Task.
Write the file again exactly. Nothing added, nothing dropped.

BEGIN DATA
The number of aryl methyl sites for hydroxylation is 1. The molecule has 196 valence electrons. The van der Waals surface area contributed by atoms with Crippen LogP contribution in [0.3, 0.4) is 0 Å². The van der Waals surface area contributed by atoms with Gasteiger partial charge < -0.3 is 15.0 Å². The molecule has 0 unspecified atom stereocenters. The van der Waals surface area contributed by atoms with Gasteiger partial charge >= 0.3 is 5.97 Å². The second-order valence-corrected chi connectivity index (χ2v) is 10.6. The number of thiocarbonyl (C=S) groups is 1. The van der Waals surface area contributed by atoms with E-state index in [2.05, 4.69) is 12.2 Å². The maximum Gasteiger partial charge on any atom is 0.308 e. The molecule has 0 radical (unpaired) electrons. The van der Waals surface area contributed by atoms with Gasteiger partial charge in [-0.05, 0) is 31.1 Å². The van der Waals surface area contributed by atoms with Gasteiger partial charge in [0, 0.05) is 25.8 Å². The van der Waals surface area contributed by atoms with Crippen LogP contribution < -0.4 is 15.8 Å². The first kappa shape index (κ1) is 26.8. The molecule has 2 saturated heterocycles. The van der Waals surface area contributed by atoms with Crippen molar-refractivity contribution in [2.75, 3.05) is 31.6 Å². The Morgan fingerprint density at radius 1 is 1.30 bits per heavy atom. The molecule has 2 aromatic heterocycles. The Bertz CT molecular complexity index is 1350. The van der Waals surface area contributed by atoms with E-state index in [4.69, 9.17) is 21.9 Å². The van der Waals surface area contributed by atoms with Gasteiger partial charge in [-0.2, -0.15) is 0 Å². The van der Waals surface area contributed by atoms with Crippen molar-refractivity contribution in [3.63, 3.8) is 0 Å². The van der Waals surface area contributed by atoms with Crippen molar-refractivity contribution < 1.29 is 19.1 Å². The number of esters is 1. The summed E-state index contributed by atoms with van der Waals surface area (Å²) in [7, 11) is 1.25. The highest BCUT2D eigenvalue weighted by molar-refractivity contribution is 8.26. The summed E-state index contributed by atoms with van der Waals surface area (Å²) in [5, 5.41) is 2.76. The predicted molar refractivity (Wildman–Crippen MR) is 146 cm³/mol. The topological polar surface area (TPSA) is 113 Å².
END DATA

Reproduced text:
The number of aryl methyl sites for hydroxylation is 1. The molecule has 196 valence electrons. The van der Waals surface area contributed by atoms with Crippen LogP contribution in [0.3, 0.4) is 0 Å². The van der Waals surface area contributed by atoms with Gasteiger partial charge < -0.3 is 15.0 Å². The molecule has 0 unspecified atom stereocenters. The van der Waals surface area contributed by atoms with Gasteiger partial charge >= 0.3 is 5.97 Å². The second-order valence-corrected chi connectivity index (χ2v) is 10.6. The number of thiocarbonyl (C=S) groups is 1. The van der Waals surface area contributed by atoms with E-state index in [2.05, 4.69) is 12.2 Å². The maximum Gasteiger partial charge on any atom is 0.308 e. The molecule has 0 radical (unpaired) electrons. The van der Waals surface area contributed by atoms with Gasteiger partial charge in [-0.05, 0) is 31.1 Å². The van der Waals surface area contributed by atoms with Gasteiger partial charge in [0, 0.05) is 25.8 Å². The van der Waals surface area contributed by atoms with Crippen LogP contribution < -0.4 is 15.8 Å². The first kappa shape index (κ1) is 26.8. The molecule has 2 saturated heterocycles. The van der Waals surface area contributed by atoms with Crippen molar-refractivity contribution in [2.75, 3.05) is 31.6 Å². The Morgan fingerprint density at radius 1 is 1.30 bits per heavy atom. The molecule has 2 aromatic heterocycles. The Bertz CT molecular complexity index is 1350. The van der Waals surface area contributed by atoms with E-state index in [4.69, 9.17) is 21.9 Å². The van der Waals surface area contributed by atoms with Gasteiger partial charge in [-0.2, -0.15) is 0 Å². The van der Waals surface area contributed by atoms with Crippen molar-refractivity contribution in [3.63, 3.8) is 0 Å². The van der Waals surface area contributed by atoms with Crippen molar-refractivity contribution < 1.29 is 19.1 Å². The number of esters is 1. The summed E-state index contributed by atoms with van der Waals surface area (Å²) in [7, 11) is 1.25. The highest BCUT2D eigenvalue weighted by molar-refractivity contribution is 8.26. The summed E-state index contributed by atoms with van der Waals surface area (Å²) in [5, 5.41) is 2.76. The predicted molar refractivity (Wildman–Crippen MR) is 146 cm³/mol. The topological polar surface area (TPSA) is 113 Å².